If a Negative Determination is issued, it means that the area is not subject to jurisdiction or that the work will not alter an Area Subject to Protection. In appropriate situations, the Commission may require the recording of a Negative Determination at the Hampshire County Registry of Deeds, Proof of Recording must be submitted to the Commission prior to the commencement of any work, or the permit will be considered null and void.
Incomplete applications will not be accepted for review, or the Commission may issue a Positive Determination, due to lack of sufficient information. This will require the applicant to file a Notice of Intent for, (See BWR 10:05 IV).
The Commission may defer action on the Request when snow cover makes the determination of Resource Area boundaries infeasible. Under these circumstances, the applicant will be advised to request an extension and the Commission shall continue the public hearing and make a Determination at the first available opportunity. If the applicant refuses to request an extension, upon majority vote of the Commission, a Positive Determination may be issued.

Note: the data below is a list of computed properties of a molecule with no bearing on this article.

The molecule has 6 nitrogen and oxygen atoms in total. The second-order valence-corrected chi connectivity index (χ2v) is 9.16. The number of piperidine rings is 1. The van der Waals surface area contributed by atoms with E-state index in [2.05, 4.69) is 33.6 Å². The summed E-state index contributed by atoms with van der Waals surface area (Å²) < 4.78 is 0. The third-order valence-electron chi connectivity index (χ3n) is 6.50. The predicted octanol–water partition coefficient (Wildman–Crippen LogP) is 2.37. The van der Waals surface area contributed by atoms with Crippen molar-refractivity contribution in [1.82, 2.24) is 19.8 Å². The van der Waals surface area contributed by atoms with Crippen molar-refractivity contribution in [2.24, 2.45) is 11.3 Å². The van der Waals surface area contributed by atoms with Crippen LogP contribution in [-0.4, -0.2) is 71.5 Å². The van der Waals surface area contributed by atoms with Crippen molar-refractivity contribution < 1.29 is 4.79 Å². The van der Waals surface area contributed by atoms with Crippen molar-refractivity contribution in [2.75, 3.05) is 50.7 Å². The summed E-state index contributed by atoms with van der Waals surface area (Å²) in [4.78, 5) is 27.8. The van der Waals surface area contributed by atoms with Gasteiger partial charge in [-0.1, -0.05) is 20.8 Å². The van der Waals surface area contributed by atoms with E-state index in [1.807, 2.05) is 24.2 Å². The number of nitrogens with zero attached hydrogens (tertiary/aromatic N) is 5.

(IV) Application for Notice of Intent:
(A) Explanation. The role of the Commission is that of a reviewing agency. It is the applicants' responsibility to provide all of the information required in the application for a Permit necessary for proper review. It is in the applicant's interest to submit as complete and accurate a description of the project as possible to ensure that requests for additional information do not result in an unnecessary delay.
(B) Filing Procedure. An Application for Permit consists of the completion of the Combination Filing Form (Form A), under the Belchertown Wetland Regulations and completion of a Notice of Intent form (WPA Form 3), as defined in (310 CMR 10:05 (4). An original and two (2) copies of the Application for Permits and accompanying plans and data shall be sent by mail or hand delivered to: